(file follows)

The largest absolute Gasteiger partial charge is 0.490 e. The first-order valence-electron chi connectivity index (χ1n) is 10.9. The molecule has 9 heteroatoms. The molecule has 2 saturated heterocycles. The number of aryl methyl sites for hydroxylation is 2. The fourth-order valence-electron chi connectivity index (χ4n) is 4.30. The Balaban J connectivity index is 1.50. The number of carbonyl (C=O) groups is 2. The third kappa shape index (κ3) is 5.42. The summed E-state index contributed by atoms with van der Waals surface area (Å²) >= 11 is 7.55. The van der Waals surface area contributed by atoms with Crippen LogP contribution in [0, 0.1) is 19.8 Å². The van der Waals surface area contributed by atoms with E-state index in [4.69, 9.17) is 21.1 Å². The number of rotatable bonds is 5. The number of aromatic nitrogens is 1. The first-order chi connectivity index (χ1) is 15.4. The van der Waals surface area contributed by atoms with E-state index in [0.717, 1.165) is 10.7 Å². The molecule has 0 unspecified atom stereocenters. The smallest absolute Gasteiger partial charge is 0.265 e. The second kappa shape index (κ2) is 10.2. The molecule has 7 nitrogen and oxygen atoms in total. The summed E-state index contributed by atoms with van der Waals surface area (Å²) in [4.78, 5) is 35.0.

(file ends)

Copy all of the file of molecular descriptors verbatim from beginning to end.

The largest absolute Gasteiger partial charge is 0.490 e. The first-order valence-electron chi connectivity index (χ1n) is 10.9. The molecule has 9 heteroatoms. The molecule has 2 saturated heterocycles. The number of aryl methyl sites for hydroxylation is 2. The fourth-order valence-electron chi connectivity index (χ4n) is 4.30. The Balaban J connectivity index is 1.50. The number of carbonyl (C=O) groups is 2. The third kappa shape index (κ3) is 5.42. The summed E-state index contributed by atoms with van der Waals surface area (Å²) >= 11 is 7.55. The van der Waals surface area contributed by atoms with Crippen LogP contribution in [0, 0.1) is 19.8 Å². The van der Waals surface area contributed by atoms with E-state index in [4.69, 9.17) is 21.1 Å². The number of rotatable bonds is 5. The number of aromatic nitrogens is 1. The first-order chi connectivity index (χ1) is 15.4. The van der Waals surface area contributed by atoms with E-state index in [0.717, 1.165) is 10.7 Å². The molecule has 0 unspecified atom stereocenters. The smallest absolute Gasteiger partial charge is 0.265 e. The second kappa shape index (κ2) is 10.2. The molecule has 7 nitrogen and oxygen atoms in total. The summed E-state index contributed by atoms with van der Waals surface area (Å²) in [4.78, 5) is 35.0.